The proximal collet 210 fits into the proximal end of the threaded shaft 220. External threads 212 engage with the internal threads 224 on the threaded shaft to hold the collet 210. A plurality of flexible fingers 214 extend distally from the collet 210, into the chamber 226. As previously described, the tensioner tool assembly 200 is guided over the cable 116 (not shown), and the cable extends through the cable bore 202 and out the proximal end of the proximal collet 210. The proximal collet 210 is a locking feature which may be locked onto a location on the cable by screwing the proximal collet 210 into the threaded shaft 220. As the collet 210 is screwed in, the fingers 214 advance distally into the chamber 226. As the fingers 214 bias against the tapered wall 228, they are urged together, engaging and constricting the cable, until the cable is securely gripped. As the fingers 214 engage the cable, they may circumferentially surround the cable. In this position, the cable is locked and prevented from being pulled in either direction. However, the cable can again be freely moved by simply unscrewing collet 210 from within threaded shaft 220 so that fingers 214 are able to freely, outwardly flex and disengage from the cable. It is noted that in the locking process, the cable 116 remains oriented substantially along a straight path within the assembly 200 and is not bent, curved, crimped or severed.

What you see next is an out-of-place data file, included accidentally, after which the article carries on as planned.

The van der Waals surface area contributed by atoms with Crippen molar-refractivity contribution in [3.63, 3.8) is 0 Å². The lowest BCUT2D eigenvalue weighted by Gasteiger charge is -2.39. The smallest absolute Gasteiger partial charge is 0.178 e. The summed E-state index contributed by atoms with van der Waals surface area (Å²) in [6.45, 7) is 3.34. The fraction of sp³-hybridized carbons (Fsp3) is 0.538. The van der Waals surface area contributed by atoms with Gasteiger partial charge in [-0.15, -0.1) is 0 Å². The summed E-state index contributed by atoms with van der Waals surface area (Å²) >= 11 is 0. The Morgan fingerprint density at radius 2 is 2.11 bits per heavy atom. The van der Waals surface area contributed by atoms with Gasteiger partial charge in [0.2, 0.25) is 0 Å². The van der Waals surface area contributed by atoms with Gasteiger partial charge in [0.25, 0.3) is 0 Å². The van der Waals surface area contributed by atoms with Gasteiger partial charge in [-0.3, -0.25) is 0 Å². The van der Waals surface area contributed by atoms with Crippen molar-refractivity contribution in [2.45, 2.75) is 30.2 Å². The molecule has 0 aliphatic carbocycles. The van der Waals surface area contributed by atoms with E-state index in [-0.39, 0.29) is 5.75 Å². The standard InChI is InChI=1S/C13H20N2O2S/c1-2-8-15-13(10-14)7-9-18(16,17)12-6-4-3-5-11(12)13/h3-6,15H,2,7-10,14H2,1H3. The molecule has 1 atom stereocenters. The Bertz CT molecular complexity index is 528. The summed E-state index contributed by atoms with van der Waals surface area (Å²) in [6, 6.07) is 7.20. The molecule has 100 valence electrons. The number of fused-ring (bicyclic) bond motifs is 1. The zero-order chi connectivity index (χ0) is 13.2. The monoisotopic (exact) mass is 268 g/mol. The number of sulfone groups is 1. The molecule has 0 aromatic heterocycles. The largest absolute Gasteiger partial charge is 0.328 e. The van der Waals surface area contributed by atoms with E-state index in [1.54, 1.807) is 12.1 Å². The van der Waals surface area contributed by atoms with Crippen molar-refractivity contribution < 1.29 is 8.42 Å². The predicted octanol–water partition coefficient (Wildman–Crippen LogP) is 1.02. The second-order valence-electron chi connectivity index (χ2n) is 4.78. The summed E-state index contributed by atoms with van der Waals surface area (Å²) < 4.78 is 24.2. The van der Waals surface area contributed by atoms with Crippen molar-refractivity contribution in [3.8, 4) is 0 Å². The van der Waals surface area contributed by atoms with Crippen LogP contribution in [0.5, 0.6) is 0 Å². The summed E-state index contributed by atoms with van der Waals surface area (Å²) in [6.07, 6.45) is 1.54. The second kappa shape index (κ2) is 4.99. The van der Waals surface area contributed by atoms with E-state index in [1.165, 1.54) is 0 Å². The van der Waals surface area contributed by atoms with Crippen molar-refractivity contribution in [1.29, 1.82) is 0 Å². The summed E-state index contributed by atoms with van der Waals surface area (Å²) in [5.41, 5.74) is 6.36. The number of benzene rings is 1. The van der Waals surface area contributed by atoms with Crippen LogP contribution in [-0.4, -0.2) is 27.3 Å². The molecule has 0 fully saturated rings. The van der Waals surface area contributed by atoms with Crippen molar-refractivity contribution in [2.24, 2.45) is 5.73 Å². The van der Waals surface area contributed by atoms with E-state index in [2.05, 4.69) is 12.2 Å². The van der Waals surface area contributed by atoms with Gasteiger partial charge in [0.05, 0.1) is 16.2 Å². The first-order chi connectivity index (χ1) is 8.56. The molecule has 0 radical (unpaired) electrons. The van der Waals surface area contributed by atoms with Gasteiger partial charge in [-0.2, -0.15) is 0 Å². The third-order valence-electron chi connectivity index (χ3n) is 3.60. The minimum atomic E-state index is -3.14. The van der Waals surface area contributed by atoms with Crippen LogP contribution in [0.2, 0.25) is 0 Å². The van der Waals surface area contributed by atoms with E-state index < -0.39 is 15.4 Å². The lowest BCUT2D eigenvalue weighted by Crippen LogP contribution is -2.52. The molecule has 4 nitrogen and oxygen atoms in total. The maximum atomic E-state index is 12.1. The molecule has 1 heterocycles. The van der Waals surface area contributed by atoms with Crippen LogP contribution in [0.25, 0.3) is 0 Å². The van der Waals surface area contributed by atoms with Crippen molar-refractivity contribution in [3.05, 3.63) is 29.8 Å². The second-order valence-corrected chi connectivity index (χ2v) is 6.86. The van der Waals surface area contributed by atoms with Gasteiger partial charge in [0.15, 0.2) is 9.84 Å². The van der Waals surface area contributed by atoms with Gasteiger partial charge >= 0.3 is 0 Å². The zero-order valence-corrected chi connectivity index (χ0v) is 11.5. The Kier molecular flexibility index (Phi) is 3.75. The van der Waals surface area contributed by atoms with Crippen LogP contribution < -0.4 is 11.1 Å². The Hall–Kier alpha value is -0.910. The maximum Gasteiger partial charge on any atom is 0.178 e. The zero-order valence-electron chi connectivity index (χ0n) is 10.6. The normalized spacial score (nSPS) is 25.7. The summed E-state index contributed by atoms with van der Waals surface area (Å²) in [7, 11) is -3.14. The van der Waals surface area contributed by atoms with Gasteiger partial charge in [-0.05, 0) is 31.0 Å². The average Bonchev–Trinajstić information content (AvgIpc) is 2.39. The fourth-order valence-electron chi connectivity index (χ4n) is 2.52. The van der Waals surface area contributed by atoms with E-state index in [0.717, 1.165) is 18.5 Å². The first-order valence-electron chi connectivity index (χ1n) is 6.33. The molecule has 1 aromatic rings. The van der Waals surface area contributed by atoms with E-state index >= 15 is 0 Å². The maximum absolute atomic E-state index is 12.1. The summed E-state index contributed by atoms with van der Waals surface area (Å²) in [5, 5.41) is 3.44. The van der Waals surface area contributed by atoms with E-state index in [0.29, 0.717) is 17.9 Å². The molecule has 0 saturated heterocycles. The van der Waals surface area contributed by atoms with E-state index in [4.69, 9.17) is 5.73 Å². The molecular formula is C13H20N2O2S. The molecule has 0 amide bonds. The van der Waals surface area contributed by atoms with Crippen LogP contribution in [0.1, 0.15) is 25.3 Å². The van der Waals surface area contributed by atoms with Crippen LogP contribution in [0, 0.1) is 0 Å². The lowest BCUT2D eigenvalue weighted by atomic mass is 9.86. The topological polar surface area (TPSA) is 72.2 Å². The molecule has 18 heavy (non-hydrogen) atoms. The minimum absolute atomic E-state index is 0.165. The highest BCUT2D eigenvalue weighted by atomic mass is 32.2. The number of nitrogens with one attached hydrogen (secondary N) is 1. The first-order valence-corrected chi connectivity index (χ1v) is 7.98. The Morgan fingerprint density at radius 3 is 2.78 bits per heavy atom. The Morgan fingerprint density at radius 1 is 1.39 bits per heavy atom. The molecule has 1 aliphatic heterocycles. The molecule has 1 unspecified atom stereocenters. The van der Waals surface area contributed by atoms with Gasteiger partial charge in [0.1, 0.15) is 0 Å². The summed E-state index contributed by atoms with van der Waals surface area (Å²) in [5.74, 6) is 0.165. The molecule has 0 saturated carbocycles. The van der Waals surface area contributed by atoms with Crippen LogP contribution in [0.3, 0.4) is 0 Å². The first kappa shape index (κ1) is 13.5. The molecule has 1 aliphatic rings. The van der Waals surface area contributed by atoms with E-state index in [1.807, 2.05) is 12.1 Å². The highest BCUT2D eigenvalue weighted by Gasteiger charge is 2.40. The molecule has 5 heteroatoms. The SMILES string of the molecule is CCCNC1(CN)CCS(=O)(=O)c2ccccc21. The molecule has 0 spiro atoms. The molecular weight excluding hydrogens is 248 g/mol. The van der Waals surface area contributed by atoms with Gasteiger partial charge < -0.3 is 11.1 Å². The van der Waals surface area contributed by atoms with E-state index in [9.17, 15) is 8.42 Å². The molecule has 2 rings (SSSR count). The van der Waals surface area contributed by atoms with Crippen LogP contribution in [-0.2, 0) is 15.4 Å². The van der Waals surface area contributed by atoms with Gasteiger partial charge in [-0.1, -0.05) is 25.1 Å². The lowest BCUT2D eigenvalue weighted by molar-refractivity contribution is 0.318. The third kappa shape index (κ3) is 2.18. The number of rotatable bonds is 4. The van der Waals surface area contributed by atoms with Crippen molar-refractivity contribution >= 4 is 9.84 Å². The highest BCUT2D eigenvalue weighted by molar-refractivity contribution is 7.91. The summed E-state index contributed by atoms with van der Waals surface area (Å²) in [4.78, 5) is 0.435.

Once the cable is locked, the tensioner may be actuated to regulate tension to the cable. The tensioner may comprise the housing 230, the threaded knob 240, the threaded shaft 220, the crossbar 232, and the retaining feature 221. The threaded knob 240 may be actuated by turning it to provide tension to the cable. As the knob 240 is turned, internal threads 244 engage with the external threads 222 on the threaded shaft 220, and the knob 240 moves distally while the threaded shaft 220 moves proximally as the rotational motion is translated into linear motion. Since the cable is connected to the fixation device at a first location at the distal end segment, and locked within the collet 210 within the shaft 220 at a second location, moving the shaft 220 proximally moves the collet 210 relative to the fixation device, putting tension on the cable between the first location at the fixation device and the second location at the collet.